WWII bomber pilot finds redemption thanks to Twin Cities military expert – Story
Tom Faulkner was a young B-24 pilot flying bombing missions into Germany with the 454th Bombardment Group during the end of World War II.
“I loved flying, I loved everything about it,” said Faulkner.
But his last mission would haunt him the rest of his life.
Dan Mathews is military records expert who heard about Faulkner and wanted to know more.
“He flew is last mission over Augsburg, Germany and when he took off, they pulled his navigator from the flight, just before he took off,” said Mathews.
It got worse.
“This was a bad day,” said Faulkner.
On the way to his target, he lost power in one engine and two of ship’s guns wouldn’t work.
“We got over the target and it was the worst target I have ever been over,” said Faulkner.
The intense flak took out a second engine. Losing power and altitude, he broke from his formation to save his plane and crew.
“I then told my bombardier and the whole crew that we were going to France and if we can’t find an air field, we’ll just bail out,” said Faulkner.
With no navigator, Faulker accidentally flew over neutral Switzerland and was forced to land in Zurich. By the rules of the Geneva Convention, Faulkner was sent home, but some fellow squadron members heard he broke formation for no reason.
“That I had ducked out of the war,” said Faulkner. “And that is the last thing that I ever wanted to do.”
“So, this started to bother Tom over the years because he couldn’t shake the stigma and he got more and more depressed and anxiety,” said Mathews. “And every night he would try and relive the flight and try and make things right, so he could make it to France.”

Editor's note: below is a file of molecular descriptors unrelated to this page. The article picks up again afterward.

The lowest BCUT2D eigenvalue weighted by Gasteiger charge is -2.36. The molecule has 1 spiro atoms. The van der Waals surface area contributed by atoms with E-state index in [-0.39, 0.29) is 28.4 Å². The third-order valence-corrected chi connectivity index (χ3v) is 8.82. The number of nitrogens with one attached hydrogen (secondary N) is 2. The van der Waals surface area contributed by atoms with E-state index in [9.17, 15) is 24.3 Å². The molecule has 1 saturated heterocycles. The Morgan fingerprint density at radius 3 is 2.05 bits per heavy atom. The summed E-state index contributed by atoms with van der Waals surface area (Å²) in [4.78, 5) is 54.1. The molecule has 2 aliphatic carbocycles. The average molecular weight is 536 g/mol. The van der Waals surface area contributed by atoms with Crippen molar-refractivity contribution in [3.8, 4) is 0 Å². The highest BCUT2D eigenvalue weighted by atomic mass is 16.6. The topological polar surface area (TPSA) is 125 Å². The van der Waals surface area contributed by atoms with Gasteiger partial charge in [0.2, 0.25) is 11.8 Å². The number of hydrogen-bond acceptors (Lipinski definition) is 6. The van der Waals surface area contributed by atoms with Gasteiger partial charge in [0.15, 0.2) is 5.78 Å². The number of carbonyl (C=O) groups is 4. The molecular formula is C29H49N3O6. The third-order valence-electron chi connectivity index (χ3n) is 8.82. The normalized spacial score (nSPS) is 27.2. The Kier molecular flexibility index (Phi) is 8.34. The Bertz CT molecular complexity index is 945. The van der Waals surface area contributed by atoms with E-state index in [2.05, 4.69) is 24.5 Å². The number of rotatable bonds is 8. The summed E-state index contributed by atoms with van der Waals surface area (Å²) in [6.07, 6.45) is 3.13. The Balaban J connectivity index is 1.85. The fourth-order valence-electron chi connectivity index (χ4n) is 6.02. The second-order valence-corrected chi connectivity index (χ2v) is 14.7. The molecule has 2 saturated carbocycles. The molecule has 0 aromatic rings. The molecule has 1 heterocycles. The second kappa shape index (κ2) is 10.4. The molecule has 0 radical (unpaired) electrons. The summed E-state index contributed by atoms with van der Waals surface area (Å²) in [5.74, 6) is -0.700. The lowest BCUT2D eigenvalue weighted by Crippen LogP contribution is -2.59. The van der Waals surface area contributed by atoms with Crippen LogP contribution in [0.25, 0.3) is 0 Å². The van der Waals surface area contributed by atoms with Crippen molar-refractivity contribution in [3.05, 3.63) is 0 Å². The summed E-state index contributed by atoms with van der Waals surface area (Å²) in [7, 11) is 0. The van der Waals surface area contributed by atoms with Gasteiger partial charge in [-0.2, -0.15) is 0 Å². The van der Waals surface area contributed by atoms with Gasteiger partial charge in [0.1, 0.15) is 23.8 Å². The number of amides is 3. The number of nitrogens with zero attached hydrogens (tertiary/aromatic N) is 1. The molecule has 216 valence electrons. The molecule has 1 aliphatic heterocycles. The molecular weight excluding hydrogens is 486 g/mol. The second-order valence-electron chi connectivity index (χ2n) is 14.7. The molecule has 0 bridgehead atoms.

But given that Faulkner had saved his crew, Mathews had a hunch. He found Faulkner’s personnel file in the Air Force archives and searched the bomb group’s records.
“I went into April and I’m turning the pages and I turned to April 20 and there it was,” said Mathews. “Tom Faulkner in a list of other men who were awarded the Distinguished Flying Cross.”
It was right there in his file – one of the Air Force’s highest honors. For 68 years Faulkner never knew he was a hero.
At a ceremony in Texas, General John Nichols presented Faulkner his long overdue medal.
“And I teared up a little bit, and I’m not the one to go crying a lot, but it was an emotional moment,” he said.
An emotional moment all for an airman who always knew the truth and the Minnesota researcher who helped him find it.
“Well, there’s not a better man than Dan Mathews,” said Faulkner. “He saved my life, he literally saved my life.”